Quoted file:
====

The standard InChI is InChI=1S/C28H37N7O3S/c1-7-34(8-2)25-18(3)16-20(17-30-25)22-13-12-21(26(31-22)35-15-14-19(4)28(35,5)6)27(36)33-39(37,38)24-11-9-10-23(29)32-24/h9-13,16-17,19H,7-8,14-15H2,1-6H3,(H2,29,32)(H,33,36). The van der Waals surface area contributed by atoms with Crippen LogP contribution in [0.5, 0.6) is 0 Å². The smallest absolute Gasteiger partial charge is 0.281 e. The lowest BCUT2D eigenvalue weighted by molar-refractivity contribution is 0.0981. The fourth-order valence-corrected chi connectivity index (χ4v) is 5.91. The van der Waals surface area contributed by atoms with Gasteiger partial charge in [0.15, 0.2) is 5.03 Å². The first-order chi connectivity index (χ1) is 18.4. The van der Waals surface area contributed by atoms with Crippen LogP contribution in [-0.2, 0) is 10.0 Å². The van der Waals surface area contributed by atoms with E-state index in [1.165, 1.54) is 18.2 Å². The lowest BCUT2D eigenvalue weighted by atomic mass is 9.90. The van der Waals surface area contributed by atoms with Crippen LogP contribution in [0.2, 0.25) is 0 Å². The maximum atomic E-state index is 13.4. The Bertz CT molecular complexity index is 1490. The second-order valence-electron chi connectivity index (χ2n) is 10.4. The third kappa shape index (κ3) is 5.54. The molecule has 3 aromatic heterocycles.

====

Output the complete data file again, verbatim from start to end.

The standard InChI is InChI=1S/C28H37N7O3S/c1-7-34(8-2)25-18(3)16-20(17-30-25)22-13-12-21(26(31-22)35-15-14-19(4)28(35,5)6)27(36)33-39(37,38)24-11-9-10-23(29)32-24/h9-13,16-17,19H,7-8,14-15H2,1-6H3,(H2,29,32)(H,33,36). The van der Waals surface area contributed by atoms with Crippen LogP contribution in [0.5, 0.6) is 0 Å². The smallest absolute Gasteiger partial charge is 0.281 e. The lowest BCUT2D eigenvalue weighted by molar-refractivity contribution is 0.0981. The fourth-order valence-corrected chi connectivity index (χ4v) is 5.91. The van der Waals surface area contributed by atoms with Gasteiger partial charge in [0.15, 0.2) is 5.03 Å². The first-order chi connectivity index (χ1) is 18.4. The van der Waals surface area contributed by atoms with Crippen LogP contribution in [-0.2, 0) is 10.0 Å². The van der Waals surface area contributed by atoms with E-state index in [1.165, 1.54) is 18.2 Å². The lowest BCUT2D eigenvalue weighted by atomic mass is 9.90. The van der Waals surface area contributed by atoms with Crippen LogP contribution in [0.2, 0.25) is 0 Å². The maximum atomic E-state index is 13.4. The Bertz CT molecular complexity index is 1490. The second-order valence-electron chi connectivity index (χ2n) is 10.4. The third kappa shape index (κ3) is 5.54. The molecule has 3 aromatic heterocycles.